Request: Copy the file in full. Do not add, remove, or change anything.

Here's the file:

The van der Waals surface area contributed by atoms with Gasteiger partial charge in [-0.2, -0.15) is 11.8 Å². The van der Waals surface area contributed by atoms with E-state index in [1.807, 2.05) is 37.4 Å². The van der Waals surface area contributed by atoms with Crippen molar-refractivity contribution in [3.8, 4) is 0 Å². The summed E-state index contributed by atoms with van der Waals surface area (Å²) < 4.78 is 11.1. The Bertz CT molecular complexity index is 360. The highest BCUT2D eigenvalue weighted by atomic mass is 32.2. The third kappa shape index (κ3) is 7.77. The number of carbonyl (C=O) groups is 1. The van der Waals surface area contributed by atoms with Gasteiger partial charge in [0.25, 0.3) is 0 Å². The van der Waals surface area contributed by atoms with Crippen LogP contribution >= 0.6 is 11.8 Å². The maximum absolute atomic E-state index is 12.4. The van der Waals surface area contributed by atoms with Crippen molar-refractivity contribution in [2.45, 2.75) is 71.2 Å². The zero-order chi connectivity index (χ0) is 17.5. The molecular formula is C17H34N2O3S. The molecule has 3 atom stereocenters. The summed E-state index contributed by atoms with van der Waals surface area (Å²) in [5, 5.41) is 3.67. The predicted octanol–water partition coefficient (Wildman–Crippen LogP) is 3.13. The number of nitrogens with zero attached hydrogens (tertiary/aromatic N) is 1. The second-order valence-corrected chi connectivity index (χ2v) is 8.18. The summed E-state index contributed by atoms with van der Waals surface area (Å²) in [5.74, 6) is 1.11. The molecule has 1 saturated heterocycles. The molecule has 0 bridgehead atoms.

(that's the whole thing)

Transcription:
The van der Waals surface area contributed by atoms with Gasteiger partial charge in [-0.2, -0.15) is 11.8 Å². The van der Waals surface area contributed by atoms with E-state index in [1.807, 2.05) is 37.4 Å². The van der Waals surface area contributed by atoms with Crippen molar-refractivity contribution in [3.8, 4) is 0 Å². The summed E-state index contributed by atoms with van der Waals surface area (Å²) < 4.78 is 11.1. The Bertz CT molecular complexity index is 360. The highest BCUT2D eigenvalue weighted by atomic mass is 32.2. The third kappa shape index (κ3) is 7.77. The number of carbonyl (C=O) groups is 1. The van der Waals surface area contributed by atoms with Gasteiger partial charge in [0.25, 0.3) is 0 Å². The van der Waals surface area contributed by atoms with Crippen LogP contribution >= 0.6 is 11.8 Å². The maximum absolute atomic E-state index is 12.4. The van der Waals surface area contributed by atoms with Crippen molar-refractivity contribution in [2.45, 2.75) is 71.2 Å². The zero-order chi connectivity index (χ0) is 17.5. The molecular formula is C17H34N2O3S. The molecule has 3 atom stereocenters. The summed E-state index contributed by atoms with van der Waals surface area (Å²) in [5, 5.41) is 3.67. The predicted octanol–water partition coefficient (Wildman–Crippen LogP) is 3.13. The number of nitrogens with zero attached hydrogens (tertiary/aromatic N) is 1. The second-order valence-corrected chi connectivity index (χ2v) is 8.18. The summed E-state index contributed by atoms with van der Waals surface area (Å²) in [5.74, 6) is 1.11. The molecule has 1 saturated heterocycles. The molecule has 0 bridgehead atoms.